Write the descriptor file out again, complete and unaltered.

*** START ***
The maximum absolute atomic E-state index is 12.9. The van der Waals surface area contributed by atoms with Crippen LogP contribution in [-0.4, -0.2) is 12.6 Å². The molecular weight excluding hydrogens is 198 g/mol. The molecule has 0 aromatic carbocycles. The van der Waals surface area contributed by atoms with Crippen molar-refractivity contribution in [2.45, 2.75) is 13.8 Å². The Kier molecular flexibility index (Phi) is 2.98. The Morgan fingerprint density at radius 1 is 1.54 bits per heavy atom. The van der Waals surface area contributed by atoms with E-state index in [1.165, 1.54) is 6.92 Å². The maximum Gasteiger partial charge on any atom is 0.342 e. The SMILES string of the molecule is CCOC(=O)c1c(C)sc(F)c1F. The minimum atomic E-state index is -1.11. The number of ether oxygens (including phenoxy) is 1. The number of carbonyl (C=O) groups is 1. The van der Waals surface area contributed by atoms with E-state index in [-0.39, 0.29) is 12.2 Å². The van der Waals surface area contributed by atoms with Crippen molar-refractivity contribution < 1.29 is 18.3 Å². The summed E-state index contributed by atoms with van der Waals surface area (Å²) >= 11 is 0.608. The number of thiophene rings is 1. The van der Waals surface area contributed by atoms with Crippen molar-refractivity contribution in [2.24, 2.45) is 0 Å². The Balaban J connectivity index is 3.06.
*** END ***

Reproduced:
The maximum absolute atomic E-state index is 12.9. The van der Waals surface area contributed by atoms with Crippen LogP contribution in [-0.4, -0.2) is 12.6 Å². The molecular weight excluding hydrogens is 198 g/mol. The molecule has 0 aromatic carbocycles. The van der Waals surface area contributed by atoms with Crippen molar-refractivity contribution in [2.45, 2.75) is 13.8 Å². The Kier molecular flexibility index (Phi) is 2.98. The Morgan fingerprint density at radius 1 is 1.54 bits per heavy atom. The van der Waals surface area contributed by atoms with E-state index in [1.165, 1.54) is 6.92 Å². The maximum Gasteiger partial charge on any atom is 0.342 e. The SMILES string of the molecule is CCOC(=O)c1c(C)sc(F)c1F. The minimum atomic E-state index is -1.11. The number of ether oxygens (including phenoxy) is 1. The number of carbonyl (C=O) groups is 1. The van der Waals surface area contributed by atoms with E-state index in [-0.39, 0.29) is 12.2 Å². The van der Waals surface area contributed by atoms with Crippen molar-refractivity contribution < 1.29 is 18.3 Å². The summed E-state index contributed by atoms with van der Waals surface area (Å²) >= 11 is 0.608. The number of thiophene rings is 1. The van der Waals surface area contributed by atoms with Crippen molar-refractivity contribution in [2.24, 2.45) is 0 Å². The Balaban J connectivity index is 3.06.